In leisure moments mystery stories are captivating. Readers and viewers are eager to watch the solver of the whodunit, able to overcome red herrings, false suspects, locked rooms, misdirection, genre stereotypes, and false alibis.
Since Edgar Allen Poe’s The Murders of the Rue Morgue and The Woman in White by Wilkie Collins, there have been many famous fictional detectives, some of whom have achieved legendary status. To name a few of the hundreds of police detectives, and private and amateur sleuths, we have Sherlock Holmes, master of logical reasoning; Philip Marlowe , quintessential hardboiled private eye; Jessica Fletcher, mild-mannered novelist; Inspector Clouseau, bumbling, accident prone Frenchman; Perry Mason, defense attorney in seemingly indefensible cases; and Morse, in Oxford, lover of ale, classical music, and crossword puzzles.
Some of these detectives appear to be possessed of characteristics of their creators such as the tough-talking Dashiell Hammett, creator of characters Marlowe and Sam Spade. Two detectives who do not resemble their creator are Hercule Poirot and Jules Maigret, who are studies in contrast, as were their creators, the different personalities Agatha Christie and Georges Simenon.
There are four internationally famous modern Belgians. One is Audrey Hepburn, born in Ixelles, not Hollywood. A second is Django Reinhardt, great guitarist, born in Liberchies. The third is Georges Simenon, prolific novelist born in Lieges, son of an insurance clerk. The fourth is Hercule Poirot, born in a small hamlet in or near the town of Spa, the creation of Agatha Christie, who appears in 33 novels, 2 plays, and 65 of her short stories, from 1920 until 1975. Poirot had an extraordinarily long life, almost double the normal span.
Hercule Poirot is a former member of the Belgian police force who left his country during World War I. He resides in a spacious apartment in fashionable London and becomes a private detective. He is a small man, about five feet five inches, with a perfectly egg-shaped head; green eyes, “shining like a cat’s”; and a stiff, military, upward curled waxed moustache with which he is always fiddling. He is elegant in an old-fashioned way, always appears well groomed and carefully dressed, wearing patent leather shoes of which he takes great care, and using pince-nez reading glasses. He is obsessed with neatness and order, always arranging things wherever he is and brushing real or imaginary dust off himself.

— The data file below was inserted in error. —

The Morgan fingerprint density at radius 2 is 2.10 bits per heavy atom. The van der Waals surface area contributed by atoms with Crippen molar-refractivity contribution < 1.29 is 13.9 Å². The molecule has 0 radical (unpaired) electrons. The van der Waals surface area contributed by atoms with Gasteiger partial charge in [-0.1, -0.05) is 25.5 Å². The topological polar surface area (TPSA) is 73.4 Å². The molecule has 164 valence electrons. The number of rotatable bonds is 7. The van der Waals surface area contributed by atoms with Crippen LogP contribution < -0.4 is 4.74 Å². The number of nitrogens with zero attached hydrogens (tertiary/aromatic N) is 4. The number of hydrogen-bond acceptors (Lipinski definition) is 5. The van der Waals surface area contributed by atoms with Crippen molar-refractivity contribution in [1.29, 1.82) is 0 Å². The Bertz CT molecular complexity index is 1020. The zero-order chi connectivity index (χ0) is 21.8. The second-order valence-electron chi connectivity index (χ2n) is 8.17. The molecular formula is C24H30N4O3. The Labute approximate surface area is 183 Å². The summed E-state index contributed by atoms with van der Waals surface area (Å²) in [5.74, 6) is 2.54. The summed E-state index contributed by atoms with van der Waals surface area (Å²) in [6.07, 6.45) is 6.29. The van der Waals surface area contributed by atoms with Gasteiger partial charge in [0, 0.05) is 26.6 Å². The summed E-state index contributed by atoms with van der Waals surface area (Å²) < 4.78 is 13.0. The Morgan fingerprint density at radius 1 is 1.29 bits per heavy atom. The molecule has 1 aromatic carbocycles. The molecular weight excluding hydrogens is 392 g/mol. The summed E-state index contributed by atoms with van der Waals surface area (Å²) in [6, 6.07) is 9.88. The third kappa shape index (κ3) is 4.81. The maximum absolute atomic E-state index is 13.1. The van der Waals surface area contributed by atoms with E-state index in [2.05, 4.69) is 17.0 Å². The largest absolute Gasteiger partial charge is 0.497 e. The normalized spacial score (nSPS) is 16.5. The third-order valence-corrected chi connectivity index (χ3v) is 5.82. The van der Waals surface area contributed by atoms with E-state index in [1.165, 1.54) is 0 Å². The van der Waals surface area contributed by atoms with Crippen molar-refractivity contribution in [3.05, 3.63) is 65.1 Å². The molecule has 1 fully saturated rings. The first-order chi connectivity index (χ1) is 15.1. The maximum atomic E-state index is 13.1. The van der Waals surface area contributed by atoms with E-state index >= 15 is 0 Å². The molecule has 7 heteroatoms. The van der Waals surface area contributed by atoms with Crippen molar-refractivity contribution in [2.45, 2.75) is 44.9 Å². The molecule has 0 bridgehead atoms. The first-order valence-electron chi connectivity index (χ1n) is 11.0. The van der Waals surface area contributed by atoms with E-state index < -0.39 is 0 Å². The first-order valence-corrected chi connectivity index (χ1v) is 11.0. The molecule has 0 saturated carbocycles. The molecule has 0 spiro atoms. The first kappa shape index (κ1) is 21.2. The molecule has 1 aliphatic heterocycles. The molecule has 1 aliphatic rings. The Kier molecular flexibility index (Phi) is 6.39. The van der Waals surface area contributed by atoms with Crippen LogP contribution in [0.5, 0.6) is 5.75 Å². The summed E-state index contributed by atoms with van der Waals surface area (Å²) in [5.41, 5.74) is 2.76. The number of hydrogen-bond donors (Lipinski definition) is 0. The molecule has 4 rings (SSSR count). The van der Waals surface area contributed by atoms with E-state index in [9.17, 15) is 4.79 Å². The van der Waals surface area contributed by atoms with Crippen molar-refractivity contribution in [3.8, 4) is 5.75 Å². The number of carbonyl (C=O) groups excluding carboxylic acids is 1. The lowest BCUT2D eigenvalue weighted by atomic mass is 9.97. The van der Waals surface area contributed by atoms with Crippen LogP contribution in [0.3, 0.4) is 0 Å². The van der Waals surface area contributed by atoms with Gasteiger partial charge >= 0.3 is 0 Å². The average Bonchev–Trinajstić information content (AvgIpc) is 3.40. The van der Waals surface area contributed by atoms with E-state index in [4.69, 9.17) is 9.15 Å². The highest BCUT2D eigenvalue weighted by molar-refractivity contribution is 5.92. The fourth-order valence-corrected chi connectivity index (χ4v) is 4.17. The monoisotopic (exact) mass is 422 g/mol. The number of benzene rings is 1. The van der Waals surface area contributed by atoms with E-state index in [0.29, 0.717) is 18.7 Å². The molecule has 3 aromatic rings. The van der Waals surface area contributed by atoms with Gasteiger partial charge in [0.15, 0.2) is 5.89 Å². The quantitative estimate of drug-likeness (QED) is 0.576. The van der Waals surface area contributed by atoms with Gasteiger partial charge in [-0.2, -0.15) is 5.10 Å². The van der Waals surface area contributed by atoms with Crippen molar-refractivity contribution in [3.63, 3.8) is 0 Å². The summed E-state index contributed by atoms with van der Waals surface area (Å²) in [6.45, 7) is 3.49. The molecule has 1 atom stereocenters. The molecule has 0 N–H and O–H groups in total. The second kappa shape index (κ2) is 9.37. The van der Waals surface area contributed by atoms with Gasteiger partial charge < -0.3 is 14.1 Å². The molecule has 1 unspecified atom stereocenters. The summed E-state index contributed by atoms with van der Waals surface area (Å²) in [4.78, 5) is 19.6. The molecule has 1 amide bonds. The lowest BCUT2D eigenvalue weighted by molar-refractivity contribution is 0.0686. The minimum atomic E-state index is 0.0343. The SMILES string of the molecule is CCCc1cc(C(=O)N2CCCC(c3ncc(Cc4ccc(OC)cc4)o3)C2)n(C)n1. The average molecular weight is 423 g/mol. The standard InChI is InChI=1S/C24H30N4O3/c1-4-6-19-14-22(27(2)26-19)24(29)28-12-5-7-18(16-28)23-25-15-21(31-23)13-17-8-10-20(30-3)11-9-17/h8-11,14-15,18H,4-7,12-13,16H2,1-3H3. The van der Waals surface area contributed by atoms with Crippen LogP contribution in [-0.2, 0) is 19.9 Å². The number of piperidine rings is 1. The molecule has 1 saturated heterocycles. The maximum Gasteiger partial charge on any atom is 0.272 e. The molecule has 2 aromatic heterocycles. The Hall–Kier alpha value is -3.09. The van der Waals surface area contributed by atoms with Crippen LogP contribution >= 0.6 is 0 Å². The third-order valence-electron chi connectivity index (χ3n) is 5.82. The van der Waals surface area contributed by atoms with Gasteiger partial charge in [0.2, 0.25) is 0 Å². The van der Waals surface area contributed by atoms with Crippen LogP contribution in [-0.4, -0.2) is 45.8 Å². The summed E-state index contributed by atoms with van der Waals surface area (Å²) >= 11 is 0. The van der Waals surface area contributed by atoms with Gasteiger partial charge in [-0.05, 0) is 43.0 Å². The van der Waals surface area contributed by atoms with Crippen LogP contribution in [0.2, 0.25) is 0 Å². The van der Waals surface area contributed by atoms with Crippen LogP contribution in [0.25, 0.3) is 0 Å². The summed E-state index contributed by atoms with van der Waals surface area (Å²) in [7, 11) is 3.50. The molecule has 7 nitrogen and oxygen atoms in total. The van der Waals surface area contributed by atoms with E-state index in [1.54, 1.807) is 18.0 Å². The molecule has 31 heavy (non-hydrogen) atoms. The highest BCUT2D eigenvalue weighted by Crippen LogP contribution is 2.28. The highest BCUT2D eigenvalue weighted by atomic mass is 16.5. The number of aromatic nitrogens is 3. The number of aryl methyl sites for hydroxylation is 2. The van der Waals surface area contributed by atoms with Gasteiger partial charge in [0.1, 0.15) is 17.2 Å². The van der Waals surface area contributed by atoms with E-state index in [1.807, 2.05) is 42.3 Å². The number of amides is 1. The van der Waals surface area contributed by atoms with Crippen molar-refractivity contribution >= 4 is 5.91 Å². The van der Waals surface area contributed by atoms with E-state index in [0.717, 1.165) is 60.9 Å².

Poirot emphasizes his identity as a Belgian, not a Frenchman, probably a reflection of the sympathy in Britain for “plucky Belgium” in World War I. Yet he is at pains to punctuate his English with French expressions — almost everyone is “mon ami” — in effect deliberately speaking inaccurate broken English to put people off their guard. He has definite opinions, strong dislikes for boats, air travel, beer, and English cooking, but likes steam trains and is fond of Mozart and Bach.
Above all, Poirot prides himself on his intellect, the “little grey cells,” to solve a case. He has little, if any, use for fingerprints or footprints, but is concerned with the nature of the victim and the psychology of the murderer. He gets people to talk: “In the long run people are bound to give themselves away.” In speaking of his solution in the book The Murder of Roger Ackroyd, Poirot remarks, “Everything is simple, if you arrange the facts methodically.”
Poirot is helped, much of the time, by Captain Arthur Hastings, a comedy sidekick, who served in World War I, an easygoing individual who resembles Dr. Watson, associate of Sherlock, with his frequent fanciful hypotheses, as well as his military background and penchant for gambling. Poirot also depends for material help on his secretary, Miss Lemon, an incredibly efficient person: anything she mentions is worth consideration. He always solves the crime.
One can admire Poirot, but can one love him? He is charming but has an immense ego, is culpable of linguistic affectation, obsessive-compulsive, as one actor, Ken Branagh, who played the role, called him. He is self-described as the greatest detective in the word. He is punctual, exact to the minute. He is smug, referring to himself in the third person, explainable perhaps to “achieve a healthy distance from his own genius.” He uses his knowledge of human nature to find the guilty party in his quaint and fastidious manner. He is a loner, though he apparently had a girlfriend in his youth. He leads a comfortable middle-class life, above all with his frequent teas, “tisanes.”